I am listening to REM and all is well

Well, okay, that’s probably overstating things, but today went pretty well after a not-great run of a few days. Helpful facts: my midday knuckleheads were tamed through a combination of fortuitous absences and a couple of notable suspensions, and on top of that I had an unscheduled observation by my principal during 3rd hour. After eighteen years of teaching I have lost all fear of these events; I’m going to keep doing what I was doing before you came into the room, and sometimes that’ll mean I teach a really good lesson and sometimes it’ll mean I’m not doing a whole damn lot if, say, the plan was to have the kids on one of the various computer programs we’ve got them working on. If it’s one of those days I might seriously just be sitting in my chair monitoring their computer screens and not actively “teaching.” I’m not changing the lesson; you didn’t tell me you weren’t coming in. Some teachers panic and feel like they Have to Be Doing Something when the boss comes in. Me? Fuck it, I’ve been highly effective two years in a row and I don’t see a lot changing this year. I’m going to enjoy the slight bump in cooperation and good behavior I get from having an administrator in the room and keep on keeping on.

My student observer starts tomorrow, and frankly that has me more worried than formal observations– mostly because I genuinely want this to be a useful experience for the kid (he’s a grown-ass man, but … whatever) and I’m a little nervous about that. It’s not going to change how I do things with the kids or anything like that, and I’ve told him to have no fear about challenging me on anything he has questions or concerns about, so I hope it goes well, but as everyone who follows this site knows very well, one determined kid can blow up a lesson any time they feel like it, and I don’t feel like having my dude exposed to that just yet. The notable suspensions will be continuing through the rest of the week, which is awesome, so at least his first day ought to go reasonably smoothly, but who the hell knows. Watch, there’ll be a fucking fire or a power outage or some such shit tomorrow.

(There can go ahead and be a power outage tomorrow. I’ve decided everything is on paper for the next couple of days anyway. So long as I have access to the photocopier. The outage can happen after I have my photocopies done. Or, fuck it, I can just write the damn problems on the board. It’ll be fine. Dude can learn teacherly improvisation on his first day. It’ll be fine.)

Anyway. It’s 7:00 already, so if I’m going to be ready for tomorrow I probably ought to get my lesson written.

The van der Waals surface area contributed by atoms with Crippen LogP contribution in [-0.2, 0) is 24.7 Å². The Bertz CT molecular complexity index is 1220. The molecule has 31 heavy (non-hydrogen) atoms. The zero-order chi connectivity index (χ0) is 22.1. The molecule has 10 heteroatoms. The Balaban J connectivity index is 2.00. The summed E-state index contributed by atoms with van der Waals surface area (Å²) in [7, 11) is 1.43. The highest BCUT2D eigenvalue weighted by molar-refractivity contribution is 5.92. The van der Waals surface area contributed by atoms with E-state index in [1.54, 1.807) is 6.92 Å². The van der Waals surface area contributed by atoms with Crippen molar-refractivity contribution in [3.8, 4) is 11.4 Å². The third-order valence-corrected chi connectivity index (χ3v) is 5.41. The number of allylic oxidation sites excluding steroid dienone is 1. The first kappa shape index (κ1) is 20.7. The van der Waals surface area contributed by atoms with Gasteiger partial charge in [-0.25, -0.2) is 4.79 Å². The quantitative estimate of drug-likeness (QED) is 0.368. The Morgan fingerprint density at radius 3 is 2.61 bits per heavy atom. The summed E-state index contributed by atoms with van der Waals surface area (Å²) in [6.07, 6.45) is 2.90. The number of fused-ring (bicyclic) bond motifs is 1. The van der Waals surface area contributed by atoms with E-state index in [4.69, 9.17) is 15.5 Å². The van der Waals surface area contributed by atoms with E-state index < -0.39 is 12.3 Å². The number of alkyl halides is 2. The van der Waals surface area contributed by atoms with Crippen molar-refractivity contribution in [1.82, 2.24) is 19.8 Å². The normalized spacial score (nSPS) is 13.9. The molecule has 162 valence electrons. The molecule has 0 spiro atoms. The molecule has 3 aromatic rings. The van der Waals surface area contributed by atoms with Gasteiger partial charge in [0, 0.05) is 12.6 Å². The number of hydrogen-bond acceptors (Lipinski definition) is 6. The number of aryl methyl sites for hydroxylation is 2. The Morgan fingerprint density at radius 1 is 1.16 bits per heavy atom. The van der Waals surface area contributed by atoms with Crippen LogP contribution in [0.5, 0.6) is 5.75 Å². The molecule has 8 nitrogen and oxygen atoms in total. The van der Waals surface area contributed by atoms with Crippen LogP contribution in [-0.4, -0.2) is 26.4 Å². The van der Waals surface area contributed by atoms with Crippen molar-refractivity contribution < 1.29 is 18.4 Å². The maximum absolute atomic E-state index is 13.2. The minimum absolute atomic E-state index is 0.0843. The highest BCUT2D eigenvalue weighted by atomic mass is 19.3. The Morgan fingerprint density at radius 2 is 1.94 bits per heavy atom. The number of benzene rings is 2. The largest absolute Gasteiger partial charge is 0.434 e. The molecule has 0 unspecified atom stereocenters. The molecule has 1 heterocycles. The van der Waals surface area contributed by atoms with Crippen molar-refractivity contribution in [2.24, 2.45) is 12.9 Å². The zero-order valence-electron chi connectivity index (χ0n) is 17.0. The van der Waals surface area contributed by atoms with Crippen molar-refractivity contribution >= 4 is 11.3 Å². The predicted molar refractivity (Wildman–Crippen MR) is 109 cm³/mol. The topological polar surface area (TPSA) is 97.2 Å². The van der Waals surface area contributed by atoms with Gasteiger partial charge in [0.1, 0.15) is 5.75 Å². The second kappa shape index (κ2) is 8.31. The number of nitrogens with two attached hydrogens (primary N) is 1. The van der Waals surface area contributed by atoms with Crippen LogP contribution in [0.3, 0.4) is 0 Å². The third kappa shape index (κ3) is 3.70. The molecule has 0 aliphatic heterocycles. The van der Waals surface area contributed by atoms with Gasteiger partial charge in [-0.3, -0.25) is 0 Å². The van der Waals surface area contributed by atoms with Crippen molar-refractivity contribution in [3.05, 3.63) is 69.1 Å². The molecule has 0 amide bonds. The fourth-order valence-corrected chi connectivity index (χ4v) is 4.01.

On scheduling and mental health

Have I mentioned how much I love my schedule this year? My district changed the timing of our day again this year, moving the start of the school day to an obscenely late 9:30 AM and the end of the day until 4:30, which … okay, I know lots of people work later than that, and I know about the research suggesting that a later start time is better for adolescent kids, but what I can also tell you is that still being in school at 4:30 is pretty clearly not an ideal situation for these kids. The middle schools have the latest schedule, which has led to some problems lately as the high school students have time to leave school and make it to the middle schools to start trouble before we dismiss our kids.

I have kids with me straight from 9:30 until 3:00, excepting only my half hour for lunch, which is more like 20 minutes once I get the kids there and wait for the cafeteria to be open and get my food and get back upstairs and maybe get a bathroom break, which … well, isn’t that bad, actually, as two groups and then lunch is perfectly manageable and after 18 years of teaching I’m used to eating lunch with a quickness. But that’s not why I bring this up; I bring this up because being done with teaching two class periods before the end of the day means that whatever bullshit I have to deal with is dealt with before I get home. Any frustration and stress that accumulates through the day has more than enough time to bleed off– most of the time, at least– before I go home. I have a team meeting 8th hour every day, which gives me 7th to get my head back on straight so that I can be useful during our meeting.